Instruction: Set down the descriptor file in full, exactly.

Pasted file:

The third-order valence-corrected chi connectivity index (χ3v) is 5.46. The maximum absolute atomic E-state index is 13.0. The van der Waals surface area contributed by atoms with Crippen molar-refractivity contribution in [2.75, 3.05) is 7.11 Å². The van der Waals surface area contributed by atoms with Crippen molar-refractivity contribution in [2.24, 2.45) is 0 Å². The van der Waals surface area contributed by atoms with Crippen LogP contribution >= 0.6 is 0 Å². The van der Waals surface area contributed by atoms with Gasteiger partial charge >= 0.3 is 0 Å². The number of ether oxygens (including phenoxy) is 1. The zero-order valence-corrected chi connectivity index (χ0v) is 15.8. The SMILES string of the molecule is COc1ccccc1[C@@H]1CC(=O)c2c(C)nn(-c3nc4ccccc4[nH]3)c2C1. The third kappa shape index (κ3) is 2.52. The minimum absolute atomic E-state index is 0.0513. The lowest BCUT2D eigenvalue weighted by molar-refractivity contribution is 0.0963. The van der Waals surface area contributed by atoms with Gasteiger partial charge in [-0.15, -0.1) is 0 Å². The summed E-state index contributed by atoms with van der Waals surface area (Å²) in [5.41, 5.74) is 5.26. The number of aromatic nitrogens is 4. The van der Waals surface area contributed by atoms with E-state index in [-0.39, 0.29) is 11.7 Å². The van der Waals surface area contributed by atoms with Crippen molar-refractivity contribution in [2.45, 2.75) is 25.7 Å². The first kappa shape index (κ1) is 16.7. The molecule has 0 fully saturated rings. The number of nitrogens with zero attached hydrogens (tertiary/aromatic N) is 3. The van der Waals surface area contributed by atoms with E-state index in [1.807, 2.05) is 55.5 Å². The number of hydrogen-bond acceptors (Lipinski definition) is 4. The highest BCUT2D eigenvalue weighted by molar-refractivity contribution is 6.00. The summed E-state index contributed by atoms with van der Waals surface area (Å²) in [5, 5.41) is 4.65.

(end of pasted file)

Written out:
The third-order valence-corrected chi connectivity index (χ3v) is 5.46. The maximum absolute atomic E-state index is 13.0. The van der Waals surface area contributed by atoms with Crippen molar-refractivity contribution in [2.75, 3.05) is 7.11 Å². The van der Waals surface area contributed by atoms with Crippen molar-refractivity contribution in [2.24, 2.45) is 0 Å². The van der Waals surface area contributed by atoms with Crippen LogP contribution >= 0.6 is 0 Å². The van der Waals surface area contributed by atoms with Gasteiger partial charge >= 0.3 is 0 Å². The number of ether oxygens (including phenoxy) is 1. The zero-order valence-corrected chi connectivity index (χ0v) is 15.8. The SMILES string of the molecule is COc1ccccc1[C@@H]1CC(=O)c2c(C)nn(-c3nc4ccccc4[nH]3)c2C1. The third kappa shape index (κ3) is 2.52. The minimum absolute atomic E-state index is 0.0513. The lowest BCUT2D eigenvalue weighted by molar-refractivity contribution is 0.0963. The van der Waals surface area contributed by atoms with Gasteiger partial charge in [-0.15, -0.1) is 0 Å². The summed E-state index contributed by atoms with van der Waals surface area (Å²) in [5.41, 5.74) is 5.26. The number of aromatic nitrogens is 4. The van der Waals surface area contributed by atoms with E-state index in [-0.39, 0.29) is 11.7 Å². The van der Waals surface area contributed by atoms with Crippen molar-refractivity contribution in [2.45, 2.75) is 25.7 Å². The first kappa shape index (κ1) is 16.7. The molecule has 0 fully saturated rings. The number of nitrogens with zero attached hydrogens (tertiary/aromatic N) is 3. The van der Waals surface area contributed by atoms with E-state index in [1.807, 2.05) is 55.5 Å². The number of hydrogen-bond acceptors (Lipinski definition) is 4. The highest BCUT2D eigenvalue weighted by molar-refractivity contribution is 6.00. The summed E-state index contributed by atoms with van der Waals surface area (Å²) in [5, 5.41) is 4.65.